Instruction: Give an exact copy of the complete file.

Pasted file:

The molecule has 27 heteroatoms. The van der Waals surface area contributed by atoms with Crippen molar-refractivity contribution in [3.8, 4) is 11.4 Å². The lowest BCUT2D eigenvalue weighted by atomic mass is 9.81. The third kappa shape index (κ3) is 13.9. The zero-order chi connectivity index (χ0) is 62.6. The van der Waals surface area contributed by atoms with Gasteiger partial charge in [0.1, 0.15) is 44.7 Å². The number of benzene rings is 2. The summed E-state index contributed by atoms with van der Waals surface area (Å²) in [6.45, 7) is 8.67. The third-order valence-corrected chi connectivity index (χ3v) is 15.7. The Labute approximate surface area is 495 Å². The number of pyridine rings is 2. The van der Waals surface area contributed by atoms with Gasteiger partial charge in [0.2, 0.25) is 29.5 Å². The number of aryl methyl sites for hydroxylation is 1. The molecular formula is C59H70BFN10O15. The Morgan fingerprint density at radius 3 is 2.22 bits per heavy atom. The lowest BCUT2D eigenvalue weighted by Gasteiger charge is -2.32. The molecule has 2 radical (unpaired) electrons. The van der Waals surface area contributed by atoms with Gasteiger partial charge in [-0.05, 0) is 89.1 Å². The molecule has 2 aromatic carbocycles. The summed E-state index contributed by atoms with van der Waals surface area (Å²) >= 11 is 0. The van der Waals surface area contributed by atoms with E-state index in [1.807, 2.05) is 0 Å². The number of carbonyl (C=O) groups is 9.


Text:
The molecule has 27 heteroatoms. The van der Waals surface area contributed by atoms with Crippen molar-refractivity contribution in [3.8, 4) is 11.4 Å². The lowest BCUT2D eigenvalue weighted by atomic mass is 9.81. The third kappa shape index (κ3) is 13.9. The zero-order chi connectivity index (χ0) is 62.6. The van der Waals surface area contributed by atoms with Gasteiger partial charge in [0.1, 0.15) is 44.7 Å². The number of benzene rings is 2. The summed E-state index contributed by atoms with van der Waals surface area (Å²) in [6.45, 7) is 8.67. The third-order valence-corrected chi connectivity index (χ3v) is 15.7. The Labute approximate surface area is 495 Å². The number of pyridine rings is 2. The van der Waals surface area contributed by atoms with Gasteiger partial charge in [0.2, 0.25) is 29.5 Å². The number of aryl methyl sites for hydroxylation is 1. The molecular formula is C59H70BFN10O15. The Morgan fingerprint density at radius 3 is 2.22 bits per heavy atom. The lowest BCUT2D eigenvalue weighted by Gasteiger charge is -2.32. The molecule has 2 radical (unpaired) electrons. The van der Waals surface area contributed by atoms with Gasteiger partial charge in [-0.05, 0) is 89.1 Å². The molecule has 2 aromatic carbocycles. The summed E-state index contributed by atoms with van der Waals surface area (Å²) >= 11 is 0. The van der Waals surface area contributed by atoms with E-state index in [1.807, 2.05) is 0 Å². The number of carbonyl (C=O) groups is 9.